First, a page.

November 25th, 2010 by Crafty Pint
It turns out that if you build it, they will come. After all, if someone had told you a few years ago they planned to open a craft beer bar on the edge of the Yarra Ranges – in the home of Puffing Billy to boot – you’d have wished them good luck and hoped they had the money to lose. Yet Oscar’s Alehouse celebrates its second birthday tomorrow in rude health. Its loyal customer base races through keg after keg of fine Australian-brewed beer (and seems to post comments singing its praises on every Crafty Pint beer story that appears on the Age website) while American owner Brad Merritt watches orders of specialty bottled beers sell out before he has the chance to add them to his blackboard.
While Belgrave – 40km from Melbourne’s CBD – is hardly Broken Hill, the bar’s success, recognised with impressive placings in a number of categories in the recent Beer & Brewer Best Venue awards, is a good omen for the chances of craft beer in Australia spreading beyond the capital cities. Brad, who runs the bar with wife Gypsy, says he’s “in disbelief” at the results and also the support of his dedicated followers. To mark his birthday, he gave Crafty an insight into the Oscar’s story.
On its opening
I played it somewhat safe in the beginning by offering some recognised brands, while focusing on Victorian microbrewed beers. I had Cooper’s Sparkling, James Squire Amber and Little Creatures on tap when I started, along with Old Speckled Hen and Hargreaves Hill Pale Ale. I knew, given time, I could educate some, lose others, and gain a following of local people who had to venture into the city to find good beer otherwise. I had 25 beers in bottle when I opened, and that often exceeds 60 these days; I always have more beer than I can physically list.
How he got into craft beer
I was working my way through university when I first started bartending in Buffalo, NY. I was also involved in live music booking/promotion at clubs in Buffalo and found I had a talent for it. I decided to move to Los Angeles to see if I could make a career out of it. I eventually started my own indie record label, which I ran for five years, all the while bartending to support my business. It was during this time that the craft brewing industry in the US was starting to grow. Luckily, I had the Library Alehouse just a ten minute walk from my pad in Venice Beach. Their menu of ever-changing microbrewed beer on tap was an inspiration to me, although I had no idea the impact it would have on me until many years later.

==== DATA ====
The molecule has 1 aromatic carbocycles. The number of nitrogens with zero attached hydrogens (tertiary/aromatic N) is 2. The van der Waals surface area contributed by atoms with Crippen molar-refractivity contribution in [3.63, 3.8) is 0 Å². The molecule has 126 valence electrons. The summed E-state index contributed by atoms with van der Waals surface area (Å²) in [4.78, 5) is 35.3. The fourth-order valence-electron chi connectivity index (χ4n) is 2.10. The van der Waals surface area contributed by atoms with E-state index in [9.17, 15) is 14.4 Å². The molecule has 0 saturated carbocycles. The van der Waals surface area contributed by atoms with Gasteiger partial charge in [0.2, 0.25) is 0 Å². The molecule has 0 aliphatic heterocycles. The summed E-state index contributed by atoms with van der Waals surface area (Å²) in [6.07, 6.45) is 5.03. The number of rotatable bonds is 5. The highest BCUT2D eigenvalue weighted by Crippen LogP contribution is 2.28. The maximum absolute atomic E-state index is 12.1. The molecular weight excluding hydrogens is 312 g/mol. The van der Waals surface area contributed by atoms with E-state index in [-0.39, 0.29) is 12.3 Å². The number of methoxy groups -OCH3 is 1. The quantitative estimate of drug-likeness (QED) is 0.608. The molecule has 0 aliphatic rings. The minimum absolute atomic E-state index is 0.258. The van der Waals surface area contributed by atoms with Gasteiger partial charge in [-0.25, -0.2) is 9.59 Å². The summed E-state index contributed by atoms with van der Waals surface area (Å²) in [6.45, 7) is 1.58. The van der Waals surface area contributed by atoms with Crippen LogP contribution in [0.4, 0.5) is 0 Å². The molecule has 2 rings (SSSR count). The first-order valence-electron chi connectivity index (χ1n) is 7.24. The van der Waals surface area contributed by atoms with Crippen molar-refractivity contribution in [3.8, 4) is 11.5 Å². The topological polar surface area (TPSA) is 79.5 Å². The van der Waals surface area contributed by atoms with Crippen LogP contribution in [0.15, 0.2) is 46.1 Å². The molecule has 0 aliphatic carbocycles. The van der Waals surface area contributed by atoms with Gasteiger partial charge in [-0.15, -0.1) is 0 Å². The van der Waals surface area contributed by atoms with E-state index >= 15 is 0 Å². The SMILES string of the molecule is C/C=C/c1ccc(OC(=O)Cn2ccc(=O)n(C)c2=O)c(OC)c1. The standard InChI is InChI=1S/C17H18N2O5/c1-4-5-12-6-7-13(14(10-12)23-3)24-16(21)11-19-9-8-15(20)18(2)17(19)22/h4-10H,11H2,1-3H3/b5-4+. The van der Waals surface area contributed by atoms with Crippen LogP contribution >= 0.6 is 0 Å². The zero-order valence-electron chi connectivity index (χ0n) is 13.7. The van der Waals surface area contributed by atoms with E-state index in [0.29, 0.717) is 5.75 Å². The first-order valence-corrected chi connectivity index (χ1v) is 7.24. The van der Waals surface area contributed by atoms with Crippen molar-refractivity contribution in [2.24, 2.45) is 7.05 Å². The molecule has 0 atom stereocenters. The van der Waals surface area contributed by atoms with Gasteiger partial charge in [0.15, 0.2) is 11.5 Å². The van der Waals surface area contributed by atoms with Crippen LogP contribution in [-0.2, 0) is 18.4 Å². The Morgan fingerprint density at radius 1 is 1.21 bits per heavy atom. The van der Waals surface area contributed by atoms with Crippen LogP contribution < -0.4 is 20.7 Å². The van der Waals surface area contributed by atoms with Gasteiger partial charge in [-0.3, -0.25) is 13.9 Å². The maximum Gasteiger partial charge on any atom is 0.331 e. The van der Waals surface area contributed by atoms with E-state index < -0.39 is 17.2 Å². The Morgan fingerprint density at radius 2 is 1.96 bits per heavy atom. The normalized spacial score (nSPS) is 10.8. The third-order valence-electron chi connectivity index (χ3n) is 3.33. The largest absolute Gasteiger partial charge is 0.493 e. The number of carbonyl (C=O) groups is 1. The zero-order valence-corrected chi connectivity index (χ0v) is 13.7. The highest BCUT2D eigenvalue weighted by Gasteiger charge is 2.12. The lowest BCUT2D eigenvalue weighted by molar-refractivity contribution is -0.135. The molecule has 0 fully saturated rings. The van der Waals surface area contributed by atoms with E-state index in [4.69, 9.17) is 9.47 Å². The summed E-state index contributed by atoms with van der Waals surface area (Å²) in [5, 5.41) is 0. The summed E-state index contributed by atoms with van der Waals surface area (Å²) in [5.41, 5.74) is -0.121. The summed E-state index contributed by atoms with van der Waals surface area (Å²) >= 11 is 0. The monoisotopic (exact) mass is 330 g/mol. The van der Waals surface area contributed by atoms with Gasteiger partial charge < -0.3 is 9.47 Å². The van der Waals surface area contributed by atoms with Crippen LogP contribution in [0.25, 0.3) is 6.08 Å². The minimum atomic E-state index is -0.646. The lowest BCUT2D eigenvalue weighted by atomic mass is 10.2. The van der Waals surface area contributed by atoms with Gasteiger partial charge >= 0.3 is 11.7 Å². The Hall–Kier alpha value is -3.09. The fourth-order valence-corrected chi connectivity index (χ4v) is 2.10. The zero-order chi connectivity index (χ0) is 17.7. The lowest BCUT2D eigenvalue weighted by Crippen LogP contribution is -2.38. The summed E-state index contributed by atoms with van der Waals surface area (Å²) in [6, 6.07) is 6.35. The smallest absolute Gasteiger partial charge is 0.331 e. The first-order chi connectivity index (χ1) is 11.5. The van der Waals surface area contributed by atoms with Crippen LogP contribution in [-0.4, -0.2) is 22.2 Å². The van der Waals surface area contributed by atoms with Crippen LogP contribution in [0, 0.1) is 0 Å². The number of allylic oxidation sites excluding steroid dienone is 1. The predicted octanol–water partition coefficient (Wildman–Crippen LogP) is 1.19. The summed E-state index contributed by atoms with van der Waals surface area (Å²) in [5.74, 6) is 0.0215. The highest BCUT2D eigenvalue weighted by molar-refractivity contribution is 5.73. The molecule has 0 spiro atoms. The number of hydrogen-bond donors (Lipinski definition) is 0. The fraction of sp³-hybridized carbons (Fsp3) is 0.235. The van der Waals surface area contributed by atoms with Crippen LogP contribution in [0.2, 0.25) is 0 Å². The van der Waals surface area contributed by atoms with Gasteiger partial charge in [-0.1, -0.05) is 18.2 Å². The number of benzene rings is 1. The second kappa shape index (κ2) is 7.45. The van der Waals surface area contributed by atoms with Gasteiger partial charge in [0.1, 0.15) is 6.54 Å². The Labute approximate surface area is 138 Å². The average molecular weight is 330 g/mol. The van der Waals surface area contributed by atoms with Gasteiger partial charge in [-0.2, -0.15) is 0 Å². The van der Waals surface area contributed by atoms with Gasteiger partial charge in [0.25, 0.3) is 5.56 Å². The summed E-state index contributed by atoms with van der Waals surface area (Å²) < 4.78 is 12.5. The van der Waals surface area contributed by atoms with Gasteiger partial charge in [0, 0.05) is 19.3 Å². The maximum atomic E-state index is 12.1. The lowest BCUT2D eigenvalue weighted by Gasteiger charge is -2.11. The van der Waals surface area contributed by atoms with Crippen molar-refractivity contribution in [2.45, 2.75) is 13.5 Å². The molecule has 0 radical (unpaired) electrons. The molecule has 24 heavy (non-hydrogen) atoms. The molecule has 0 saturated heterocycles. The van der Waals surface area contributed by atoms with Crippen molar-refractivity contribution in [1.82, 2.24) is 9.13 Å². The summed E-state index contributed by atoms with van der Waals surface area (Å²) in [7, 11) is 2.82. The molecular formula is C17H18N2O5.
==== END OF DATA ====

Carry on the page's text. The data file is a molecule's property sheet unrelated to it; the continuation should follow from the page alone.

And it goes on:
The origins of Oscar’s
While working at a top Los Angeles interactive agency, into my local bar walks Gypsy, this cute, confident and strong willed Aussie backpacker. She proposed to me (yep, that’s right) after three months living together in LA but the deal was I’d have to move to Australia. Three-and-a-half years later, we land in Melbourne and settle in the Dandenong Ranges and I start working for an online marketing agency within a month with a daily commute to the city. It was great at first but the stress of the job, the long commute and little time I spent with my wife got the better of me.
I took up the hobby of homebrewing as I was not satisified with the beer available in the hills, especially at the local bars. After my fourth kit brew, I was ready to give it up but a friend, Jeff Wyant (currently a brewer at Holgate), convinced me to continue but get into all-grain brewing. My beer went from swill to exceptional. I immersed myself in home brewing study, joined a home brewing club and brewed while my passion for website development and search engine optimisation waned. I wanted to brew on a commercial level but wasn’t ready to open a brewery. So, to raise the capital to start a brewery, I decided to pull all my experiences together – bartending, a passion for beer, customer service, marketing/promotion, booking talent – and decided to open a bar. Two-and-a-half years later, Oscar’s Alehouse opened its doors.
Business is still growing after two years. We advertised locally in the beginning but stopped completley as we were getting the wrong crowd. We made the conscious decision to grow the business naturally by word of mouth and filter out the undesirables. The best decision we ever made was never to carry any VB, Carlton, Tooheys, Hahn and the like. We are a free bar, we have no contracts; we decide what we stock and who we deal with.
Our business is mostly local, but in such a sparse area, local means up to a 15km away. We have a very steady base of regulars and a smaller percentage of people who come from the city to check us out. We’ve become what many refer to as Cheers: a place where everyone knows your name. Our focus (other than excellent drinks) is conversation, a place where friends can meet and enjoy each other’s company without screaming over music.
What else is on offer other than beer?
Light food that goes well with drinks: all Victorian cheese plates, bruschetta, gourmet cheesy toast, bowls of beer nuts and grilled mixed nuts, plus kalamata olives handpicked from an olive grove in Greece established in 776BC.
All Victorian wines, including a Shiraz from a vineyard that just received five stars from James Halliday and a Durif that won best in Australia by the glass. Our cocktail menu combines my ten years in LA with current trends. We also carry hard to find things that deserve representation, like Willie Simpson’s Melomel, a fruit-infused dry mead with a touch of Tasmanian native pepperberry. We love to get our hands on things that push the boundaries.
Here’s hoping the success continues and proves an inspiration to other bar and hotel owners with businesses outside the cities. That said, Brad’s now considering opening a second Oscar’s in Melbourne…